- Listen to a brief clip of Carrie Underwood singing “The Sound of Music.”
- The Music of Nashville: Original Soundtrack Season 2, Vol. 1 will be released December 10.
- Alan Jackson is donating one of his boats, a fully restored 1955 Chris-Craft Semi-Enclosed boat he named Flat Top, to the Antique Boat Museum in Clayton, New York.
- The Dave Rawlings Machine’s Knoxville show looks – and sounds – like it was an excellent night of music.
- Dwight Yoakam, Travis Tritt, Dierks Bentley and Alabama will appear on CMT’s Artists of the Year special celebrating Luke Bryan, Florida Georgia Line, Jason Aldean, Hunter Hayes, and Tim McGraw. (warning: autoplay)
- Linda Thompson and Anais Mitchell & Jefferson Hamer are among the nominees for the BBC Radio 2 Folk Awards, which will be held in London February 19.
- The Ballad of Shovels & Rope, a documentary about the Americana duo, is currently in the works thanks to The Moving Picture Boys, who’ve been filming Cary Ann Hearst and Michael Trent since 2011.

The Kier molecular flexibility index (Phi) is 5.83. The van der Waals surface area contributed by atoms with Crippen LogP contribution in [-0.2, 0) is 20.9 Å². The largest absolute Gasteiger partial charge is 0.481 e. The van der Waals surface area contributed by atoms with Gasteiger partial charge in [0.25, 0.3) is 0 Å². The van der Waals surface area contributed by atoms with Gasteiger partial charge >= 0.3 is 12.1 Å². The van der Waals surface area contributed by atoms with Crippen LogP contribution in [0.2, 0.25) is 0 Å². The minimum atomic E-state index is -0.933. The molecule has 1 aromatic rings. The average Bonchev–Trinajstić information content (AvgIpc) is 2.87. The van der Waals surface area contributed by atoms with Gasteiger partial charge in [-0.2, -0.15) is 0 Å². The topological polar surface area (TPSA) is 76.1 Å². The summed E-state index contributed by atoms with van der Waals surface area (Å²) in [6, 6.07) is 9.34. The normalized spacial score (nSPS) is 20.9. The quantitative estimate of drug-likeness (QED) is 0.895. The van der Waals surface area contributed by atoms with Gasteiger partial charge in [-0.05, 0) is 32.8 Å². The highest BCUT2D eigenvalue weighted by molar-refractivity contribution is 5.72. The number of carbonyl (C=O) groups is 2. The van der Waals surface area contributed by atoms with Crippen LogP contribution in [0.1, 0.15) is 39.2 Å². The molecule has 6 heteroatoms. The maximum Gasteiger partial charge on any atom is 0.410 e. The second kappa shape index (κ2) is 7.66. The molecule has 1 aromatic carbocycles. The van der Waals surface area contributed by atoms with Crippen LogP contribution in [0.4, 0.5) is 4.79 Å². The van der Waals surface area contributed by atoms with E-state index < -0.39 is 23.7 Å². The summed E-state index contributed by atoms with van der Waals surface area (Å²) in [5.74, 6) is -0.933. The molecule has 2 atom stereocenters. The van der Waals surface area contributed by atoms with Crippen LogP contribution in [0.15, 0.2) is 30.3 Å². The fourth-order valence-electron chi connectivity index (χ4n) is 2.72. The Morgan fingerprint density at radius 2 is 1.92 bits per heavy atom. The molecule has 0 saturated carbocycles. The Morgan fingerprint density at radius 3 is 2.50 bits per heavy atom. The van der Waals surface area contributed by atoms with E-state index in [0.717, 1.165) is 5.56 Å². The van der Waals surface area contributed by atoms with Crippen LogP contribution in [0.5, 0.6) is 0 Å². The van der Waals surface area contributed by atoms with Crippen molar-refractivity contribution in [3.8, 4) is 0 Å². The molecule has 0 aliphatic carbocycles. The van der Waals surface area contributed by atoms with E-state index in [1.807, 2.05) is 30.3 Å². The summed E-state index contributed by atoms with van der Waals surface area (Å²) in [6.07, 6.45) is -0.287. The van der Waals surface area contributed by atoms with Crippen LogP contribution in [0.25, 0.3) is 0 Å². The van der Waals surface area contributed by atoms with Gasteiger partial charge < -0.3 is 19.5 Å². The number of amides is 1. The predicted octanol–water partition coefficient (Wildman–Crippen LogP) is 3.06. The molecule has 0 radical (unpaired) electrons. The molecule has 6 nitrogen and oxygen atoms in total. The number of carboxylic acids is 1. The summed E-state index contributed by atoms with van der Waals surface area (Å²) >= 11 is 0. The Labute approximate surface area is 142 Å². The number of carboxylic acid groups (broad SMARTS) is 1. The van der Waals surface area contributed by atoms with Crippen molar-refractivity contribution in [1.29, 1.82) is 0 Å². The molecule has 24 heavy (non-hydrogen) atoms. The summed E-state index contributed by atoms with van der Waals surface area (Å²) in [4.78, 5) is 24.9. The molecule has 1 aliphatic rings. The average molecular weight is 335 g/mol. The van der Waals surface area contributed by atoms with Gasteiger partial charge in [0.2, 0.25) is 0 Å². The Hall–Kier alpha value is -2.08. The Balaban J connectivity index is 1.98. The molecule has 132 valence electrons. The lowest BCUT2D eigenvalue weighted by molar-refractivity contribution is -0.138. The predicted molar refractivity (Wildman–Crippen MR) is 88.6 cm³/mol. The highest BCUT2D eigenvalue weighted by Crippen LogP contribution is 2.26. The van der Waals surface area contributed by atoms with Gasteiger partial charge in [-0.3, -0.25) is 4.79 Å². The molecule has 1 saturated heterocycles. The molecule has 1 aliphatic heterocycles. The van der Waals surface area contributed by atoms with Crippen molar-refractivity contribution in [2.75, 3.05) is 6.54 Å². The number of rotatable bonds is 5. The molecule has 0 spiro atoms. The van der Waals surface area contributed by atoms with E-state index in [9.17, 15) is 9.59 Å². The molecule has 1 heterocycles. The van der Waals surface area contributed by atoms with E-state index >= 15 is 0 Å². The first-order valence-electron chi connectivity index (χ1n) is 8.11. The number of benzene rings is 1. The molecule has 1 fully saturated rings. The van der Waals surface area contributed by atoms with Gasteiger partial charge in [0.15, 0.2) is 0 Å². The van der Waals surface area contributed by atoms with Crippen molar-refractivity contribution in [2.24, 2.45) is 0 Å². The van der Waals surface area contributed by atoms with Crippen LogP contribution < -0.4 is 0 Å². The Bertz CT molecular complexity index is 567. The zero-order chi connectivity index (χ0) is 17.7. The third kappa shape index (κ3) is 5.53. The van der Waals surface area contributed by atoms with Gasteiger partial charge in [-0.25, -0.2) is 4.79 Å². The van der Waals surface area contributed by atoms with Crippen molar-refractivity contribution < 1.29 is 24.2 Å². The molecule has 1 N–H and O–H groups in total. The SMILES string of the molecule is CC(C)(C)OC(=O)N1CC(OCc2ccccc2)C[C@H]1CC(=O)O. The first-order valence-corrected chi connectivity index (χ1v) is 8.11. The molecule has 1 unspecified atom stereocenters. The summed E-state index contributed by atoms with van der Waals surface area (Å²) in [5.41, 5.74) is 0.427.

- The 12th Annual March Mandolin Festival will be in Concord, N.H. March 7-9.
- Nicki Bluhm & The Gramblers played Conan last night.
- Check out the teaser for Doug Paisley’s Strong Feelings, which is scheduled for release on January 21.
- Authentic Brands Group has purchased Elvis Presley’s intellectual property from Core Media Group.
- Kellie Pickler’s new album, The Woman I Am, came in at No. 4 on Billboard’s Country Albums chart, having sold 16,000 records in its first week out.
- Norah Jones and Billie Joe Armstrong talk about their Everly Brothers tribute record in this Paste feature.
Perhaps some of you are thankful for your friendly neighborhood sex worker this Thanksgiving. Or you just want to hear some songs about them. The five ladies of the night mentioned below could give Julia Roberts’ Pretty Woman a run for her money.
5. Statler Brothers – “Bed of Rose’s”
Rose, a madam who is shunned by the more pious townspeople, takes in a homeless, panhandling orphan half her age. She immediately wipes away his childhood, which is less heartwarming, but then they fall in love, so we’re back to heartwarming again.